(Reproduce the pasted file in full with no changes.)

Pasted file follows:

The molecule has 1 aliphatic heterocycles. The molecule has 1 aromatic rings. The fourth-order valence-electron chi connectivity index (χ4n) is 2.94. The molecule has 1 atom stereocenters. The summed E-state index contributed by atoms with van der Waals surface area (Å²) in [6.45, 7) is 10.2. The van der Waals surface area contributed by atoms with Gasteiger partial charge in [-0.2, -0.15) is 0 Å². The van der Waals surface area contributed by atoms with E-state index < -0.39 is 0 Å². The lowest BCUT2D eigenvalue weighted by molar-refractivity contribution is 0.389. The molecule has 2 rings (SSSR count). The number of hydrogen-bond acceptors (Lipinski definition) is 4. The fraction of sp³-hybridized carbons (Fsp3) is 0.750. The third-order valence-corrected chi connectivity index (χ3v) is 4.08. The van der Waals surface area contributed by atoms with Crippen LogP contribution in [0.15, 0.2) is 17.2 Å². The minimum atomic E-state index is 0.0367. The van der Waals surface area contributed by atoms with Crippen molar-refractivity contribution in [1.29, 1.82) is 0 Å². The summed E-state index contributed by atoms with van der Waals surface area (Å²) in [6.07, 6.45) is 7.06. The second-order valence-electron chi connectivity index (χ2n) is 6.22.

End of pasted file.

The molecule has 1 aliphatic heterocycles. The molecule has 1 aromatic rings. The fourth-order valence-electron chi connectivity index (χ4n) is 2.94. The molecule has 1 atom stereocenters. The summed E-state index contributed by atoms with van der Waals surface area (Å²) in [6.45, 7) is 10.2. The van der Waals surface area contributed by atoms with Gasteiger partial charge in [-0.2, -0.15) is 0 Å². The van der Waals surface area contributed by atoms with E-state index < -0.39 is 0 Å². The lowest BCUT2D eigenvalue weighted by molar-refractivity contribution is 0.389. The molecule has 2 rings (SSSR count). The number of hydrogen-bond acceptors (Lipinski definition) is 4. The fraction of sp³-hybridized carbons (Fsp3) is 0.750. The third-order valence-corrected chi connectivity index (χ3v) is 4.08. The van der Waals surface area contributed by atoms with Crippen LogP contribution in [0.15, 0.2) is 17.2 Å². The minimum atomic E-state index is 0.0367. The van der Waals surface area contributed by atoms with Crippen molar-refractivity contribution in [1.29, 1.82) is 0 Å². The summed E-state index contributed by atoms with van der Waals surface area (Å²) in [6.07, 6.45) is 7.06. The second-order valence-electron chi connectivity index (χ2n) is 6.22.